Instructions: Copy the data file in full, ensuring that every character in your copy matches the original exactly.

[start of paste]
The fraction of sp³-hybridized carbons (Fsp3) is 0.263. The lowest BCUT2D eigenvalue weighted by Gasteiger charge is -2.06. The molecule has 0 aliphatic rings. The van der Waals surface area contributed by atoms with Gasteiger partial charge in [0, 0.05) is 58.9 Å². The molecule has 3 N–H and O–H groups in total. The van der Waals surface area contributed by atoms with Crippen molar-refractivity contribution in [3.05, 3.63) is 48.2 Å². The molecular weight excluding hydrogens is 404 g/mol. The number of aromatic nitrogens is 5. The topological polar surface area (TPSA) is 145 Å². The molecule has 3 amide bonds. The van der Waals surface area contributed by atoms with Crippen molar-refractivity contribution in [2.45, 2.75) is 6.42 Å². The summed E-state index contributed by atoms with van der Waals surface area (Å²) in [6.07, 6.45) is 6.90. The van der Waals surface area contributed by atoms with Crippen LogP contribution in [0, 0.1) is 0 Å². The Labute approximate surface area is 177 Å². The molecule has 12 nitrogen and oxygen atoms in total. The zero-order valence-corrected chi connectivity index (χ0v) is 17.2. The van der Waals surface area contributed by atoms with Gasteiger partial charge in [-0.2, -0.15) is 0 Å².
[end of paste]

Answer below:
The fraction of sp³-hybridized carbons (Fsp3) is 0.263. The lowest BCUT2D eigenvalue weighted by Gasteiger charge is -2.06. The molecule has 0 aliphatic rings. The van der Waals surface area contributed by atoms with Gasteiger partial charge in [0, 0.05) is 58.9 Å². The molecule has 3 N–H and O–H groups in total. The van der Waals surface area contributed by atoms with Crippen molar-refractivity contribution in [3.05, 3.63) is 48.2 Å². The molecular weight excluding hydrogens is 404 g/mol. The number of aromatic nitrogens is 5. The topological polar surface area (TPSA) is 145 Å². The molecule has 3 amide bonds. The van der Waals surface area contributed by atoms with Crippen molar-refractivity contribution in [2.45, 2.75) is 6.42 Å². The summed E-state index contributed by atoms with van der Waals surface area (Å²) in [6.07, 6.45) is 6.90. The van der Waals surface area contributed by atoms with Crippen LogP contribution in [0, 0.1) is 0 Å². The Labute approximate surface area is 177 Å². The molecule has 12 nitrogen and oxygen atoms in total. The zero-order valence-corrected chi connectivity index (χ0v) is 17.2. The van der Waals surface area contributed by atoms with Gasteiger partial charge in [-0.2, -0.15) is 0 Å².